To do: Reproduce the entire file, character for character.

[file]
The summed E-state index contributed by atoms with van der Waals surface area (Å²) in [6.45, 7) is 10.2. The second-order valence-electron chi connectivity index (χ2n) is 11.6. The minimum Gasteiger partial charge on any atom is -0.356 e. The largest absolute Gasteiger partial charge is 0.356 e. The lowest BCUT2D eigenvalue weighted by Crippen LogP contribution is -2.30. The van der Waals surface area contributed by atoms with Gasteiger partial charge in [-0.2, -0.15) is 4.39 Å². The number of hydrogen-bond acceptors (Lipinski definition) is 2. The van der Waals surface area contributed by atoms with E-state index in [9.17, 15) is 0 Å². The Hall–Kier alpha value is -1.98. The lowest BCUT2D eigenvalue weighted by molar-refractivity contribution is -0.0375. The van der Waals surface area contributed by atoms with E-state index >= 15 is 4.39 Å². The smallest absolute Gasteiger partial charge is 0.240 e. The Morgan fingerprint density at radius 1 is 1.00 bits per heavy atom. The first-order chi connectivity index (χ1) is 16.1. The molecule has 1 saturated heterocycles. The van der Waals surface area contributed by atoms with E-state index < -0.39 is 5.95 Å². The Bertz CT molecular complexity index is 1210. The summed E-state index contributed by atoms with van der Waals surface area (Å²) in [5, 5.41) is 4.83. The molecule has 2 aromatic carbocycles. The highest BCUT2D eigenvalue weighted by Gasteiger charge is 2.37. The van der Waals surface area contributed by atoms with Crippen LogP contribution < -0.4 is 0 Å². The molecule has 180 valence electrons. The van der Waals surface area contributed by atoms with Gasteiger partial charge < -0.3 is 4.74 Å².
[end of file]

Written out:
The summed E-state index contributed by atoms with van der Waals surface area (Å²) in [6.45, 7) is 10.2. The second-order valence-electron chi connectivity index (χ2n) is 11.6. The minimum Gasteiger partial charge on any atom is -0.356 e. The largest absolute Gasteiger partial charge is 0.356 e. The lowest BCUT2D eigenvalue weighted by Crippen LogP contribution is -2.30. The van der Waals surface area contributed by atoms with Gasteiger partial charge in [-0.2, -0.15) is 4.39 Å². The number of hydrogen-bond acceptors (Lipinski definition) is 2. The van der Waals surface area contributed by atoms with E-state index in [9.17, 15) is 0 Å². The Hall–Kier alpha value is -1.98. The lowest BCUT2D eigenvalue weighted by molar-refractivity contribution is -0.0375. The van der Waals surface area contributed by atoms with E-state index >= 15 is 4.39 Å². The smallest absolute Gasteiger partial charge is 0.240 e. The Morgan fingerprint density at radius 1 is 1.00 bits per heavy atom. The first-order chi connectivity index (χ1) is 16.1. The molecule has 1 saturated heterocycles. The van der Waals surface area contributed by atoms with E-state index < -0.39 is 5.95 Å². The Bertz CT molecular complexity index is 1210. The summed E-state index contributed by atoms with van der Waals surface area (Å²) in [5, 5.41) is 4.83. The molecule has 2 aromatic carbocycles. The highest BCUT2D eigenvalue weighted by Gasteiger charge is 2.37. The van der Waals surface area contributed by atoms with Crippen LogP contribution < -0.4 is 0 Å². The molecule has 180 valence electrons. The van der Waals surface area contributed by atoms with Gasteiger partial charge < -0.3 is 4.74 Å².